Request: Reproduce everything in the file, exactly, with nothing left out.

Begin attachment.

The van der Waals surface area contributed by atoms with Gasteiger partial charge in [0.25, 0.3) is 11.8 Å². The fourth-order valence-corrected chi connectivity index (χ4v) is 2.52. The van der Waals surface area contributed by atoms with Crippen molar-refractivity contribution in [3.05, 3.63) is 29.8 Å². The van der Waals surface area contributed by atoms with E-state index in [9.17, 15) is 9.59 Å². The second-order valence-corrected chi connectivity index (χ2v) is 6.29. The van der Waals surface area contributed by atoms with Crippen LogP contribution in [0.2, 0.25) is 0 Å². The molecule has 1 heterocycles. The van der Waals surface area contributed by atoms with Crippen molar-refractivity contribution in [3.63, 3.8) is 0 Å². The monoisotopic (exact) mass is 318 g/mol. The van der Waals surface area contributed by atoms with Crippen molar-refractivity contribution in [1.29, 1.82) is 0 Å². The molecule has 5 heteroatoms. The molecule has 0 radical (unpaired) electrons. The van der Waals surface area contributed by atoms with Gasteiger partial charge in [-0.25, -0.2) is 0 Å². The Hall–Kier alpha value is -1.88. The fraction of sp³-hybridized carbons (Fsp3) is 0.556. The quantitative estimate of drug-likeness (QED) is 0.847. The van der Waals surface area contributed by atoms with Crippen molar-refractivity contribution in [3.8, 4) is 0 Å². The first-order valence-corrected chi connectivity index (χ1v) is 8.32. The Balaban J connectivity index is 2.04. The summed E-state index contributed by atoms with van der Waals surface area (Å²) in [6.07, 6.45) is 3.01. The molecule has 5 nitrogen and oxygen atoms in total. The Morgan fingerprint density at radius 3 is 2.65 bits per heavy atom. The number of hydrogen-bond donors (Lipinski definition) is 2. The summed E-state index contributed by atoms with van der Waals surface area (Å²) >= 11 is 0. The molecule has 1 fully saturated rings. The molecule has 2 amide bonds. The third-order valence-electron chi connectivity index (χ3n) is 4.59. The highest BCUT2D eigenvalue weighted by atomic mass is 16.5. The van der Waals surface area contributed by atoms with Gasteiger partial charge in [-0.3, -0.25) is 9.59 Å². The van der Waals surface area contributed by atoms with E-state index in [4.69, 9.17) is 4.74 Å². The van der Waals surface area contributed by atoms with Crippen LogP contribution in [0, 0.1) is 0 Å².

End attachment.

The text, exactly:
The van der Waals surface area contributed by atoms with Gasteiger partial charge in [0.25, 0.3) is 11.8 Å². The fourth-order valence-corrected chi connectivity index (χ4v) is 2.52. The van der Waals surface area contributed by atoms with Crippen molar-refractivity contribution in [3.05, 3.63) is 29.8 Å². The van der Waals surface area contributed by atoms with E-state index in [9.17, 15) is 9.59 Å². The second-order valence-corrected chi connectivity index (χ2v) is 6.29. The van der Waals surface area contributed by atoms with Crippen LogP contribution in [0.2, 0.25) is 0 Å². The molecule has 1 heterocycles. The van der Waals surface area contributed by atoms with Crippen molar-refractivity contribution in [3.63, 3.8) is 0 Å². The monoisotopic (exact) mass is 318 g/mol. The van der Waals surface area contributed by atoms with Crippen molar-refractivity contribution in [1.29, 1.82) is 0 Å². The molecule has 5 heteroatoms. The molecule has 0 radical (unpaired) electrons. The van der Waals surface area contributed by atoms with Gasteiger partial charge in [-0.25, -0.2) is 0 Å². The Hall–Kier alpha value is -1.88. The fraction of sp³-hybridized carbons (Fsp3) is 0.556. The quantitative estimate of drug-likeness (QED) is 0.847. The van der Waals surface area contributed by atoms with Crippen molar-refractivity contribution in [3.8, 4) is 0 Å². The first-order valence-corrected chi connectivity index (χ1v) is 8.32. The Balaban J connectivity index is 2.04. The summed E-state index contributed by atoms with van der Waals surface area (Å²) in [6.07, 6.45) is 3.01. The molecule has 5 nitrogen and oxygen atoms in total. The Morgan fingerprint density at radius 3 is 2.65 bits per heavy atom. The number of hydrogen-bond donors (Lipinski definition) is 2. The summed E-state index contributed by atoms with van der Waals surface area (Å²) >= 11 is 0. The molecule has 1 fully saturated rings. The molecule has 2 amide bonds. The third-order valence-electron chi connectivity index (χ3n) is 4.59. The highest BCUT2D eigenvalue weighted by atomic mass is 16.5. The van der Waals surface area contributed by atoms with Gasteiger partial charge in [-0.3, -0.25) is 9.59 Å². The van der Waals surface area contributed by atoms with E-state index in [4.69, 9.17) is 4.74 Å². The van der Waals surface area contributed by atoms with Crippen LogP contribution in [0, 0.1) is 0 Å².